First Sagittarius A* Event Horizon Telescope results. II. EHT and multiwavelength observations, data Processing, and calibration

Kazunori Akiyama, ALBERDI ANTONIO, Walter Alef, Juan Carlos Algaba, F Richard, Keiichi Asada, Rebecca Azulay, Uwe Bach, Anne-Kathrin Baczko, David Ball, Mislav Baloković, John P. Barrett, Michi Bauböck, Bradford Benson, Dan Bintley, Lindy Blackburn, Raymond Blundell, Katherine L Bouman, Geoffrey Bower, Hope BoyceMichael Bremer, Christiaan Brinkerink, Roger Brissenden, Silke Britzen, Avery Broderick, BROGUIERE Dominique, Thomas Bronzwaer, Sandra Guadalupe Bustamante Gonzalez, Do-Young Byun, John Carlstrom, Chiara Ceccobello, Andrew Chael, Chi-kwan Chan, Koushik Chatterjee, S. Chatterjee, Ming-Tang Chen, Yongjun Chen, Xiaopeng Cheng, Ilje Cho, Pierre Christian, Nicholas Conroy, James Cordes, CRAWFORD THOMAS, Geoffrey Crew, Alejandro Cruz-Osorio, Cui (崔玉竹) Yuzhu, Jordy Davelaar, Mariafelicia De Laurentis, Roman Gold, The Event Horizon Telescope Collaboration

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Abstrakt

We present Event Horizon Telescope (EHT) 1.3 mm measurements of the radio source located at the position of the supermassive black hole Sagittarius A* (Sgr A* ), collected during the 2017 April 5–11 campaign. The observations were carried out with eight facilities at six locations across the globe. Novel calibration methods are employed to account for Sgr A* ʼs flux variability. The majority of the 1.3 mm emission arises from horizon scales, where intrinsic structural source variability is detected on timescales of minutes to hours. The effects of interstellar scattering on the image and its variability are found to be subdominant to intrinsic source structure. The calibrated visibility amplitudes, particularly the locations of the visibility minima, are broadly consistent with a blurred ring with a diameter of ∼50 μas, as determined in later works in this series. Contemporaneous multiwavelength monitoring of Sgr A* was performed at 22, 43, and 86 GHz and at near-infrared and X-ray wavelengths. Several X-ray flares from Sgr A* are detected by Chandra, one at low significance jointly with Swift on 2017 April 7 and the other at higher significance jointly with NuSTAR on 2017 April 11. The brighter April 11 flare is not observed simultaneously by the EHT but is followed by a significant increase in millimeter flux variability immediately after the X-ray outburst, indicating a likely connection in the emission physics near the event horizon. We compare Sgr A* ’s broadband flux during the EHT campaign to its historical spectral energy distribution and find that both the quiescent emission and flare emission are consistent with its long-term behavior.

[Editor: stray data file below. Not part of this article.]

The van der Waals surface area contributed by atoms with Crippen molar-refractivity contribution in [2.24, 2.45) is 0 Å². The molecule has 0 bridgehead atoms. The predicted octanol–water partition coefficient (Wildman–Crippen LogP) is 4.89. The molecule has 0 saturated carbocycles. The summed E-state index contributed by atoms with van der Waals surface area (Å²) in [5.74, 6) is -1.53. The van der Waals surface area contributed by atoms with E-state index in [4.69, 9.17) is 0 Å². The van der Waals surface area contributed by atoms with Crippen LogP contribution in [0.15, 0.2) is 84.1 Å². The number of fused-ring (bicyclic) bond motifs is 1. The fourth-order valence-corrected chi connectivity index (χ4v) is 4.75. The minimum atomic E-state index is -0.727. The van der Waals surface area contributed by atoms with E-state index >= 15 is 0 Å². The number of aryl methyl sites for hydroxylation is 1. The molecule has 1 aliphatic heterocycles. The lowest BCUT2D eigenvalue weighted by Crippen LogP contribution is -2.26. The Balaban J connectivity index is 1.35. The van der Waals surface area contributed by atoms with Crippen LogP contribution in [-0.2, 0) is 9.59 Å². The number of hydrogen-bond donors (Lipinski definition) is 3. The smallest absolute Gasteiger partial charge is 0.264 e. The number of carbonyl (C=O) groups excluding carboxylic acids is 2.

OriginalsprogEngelsk
ArtikelnummerL13
TidsskriftThe Astrophysical Journal Letters
Vol/bind930
Udgave nummer2
Antal sider31
ISSN2041-8205
DOI
StatusUdgivet - 12. maj 2022

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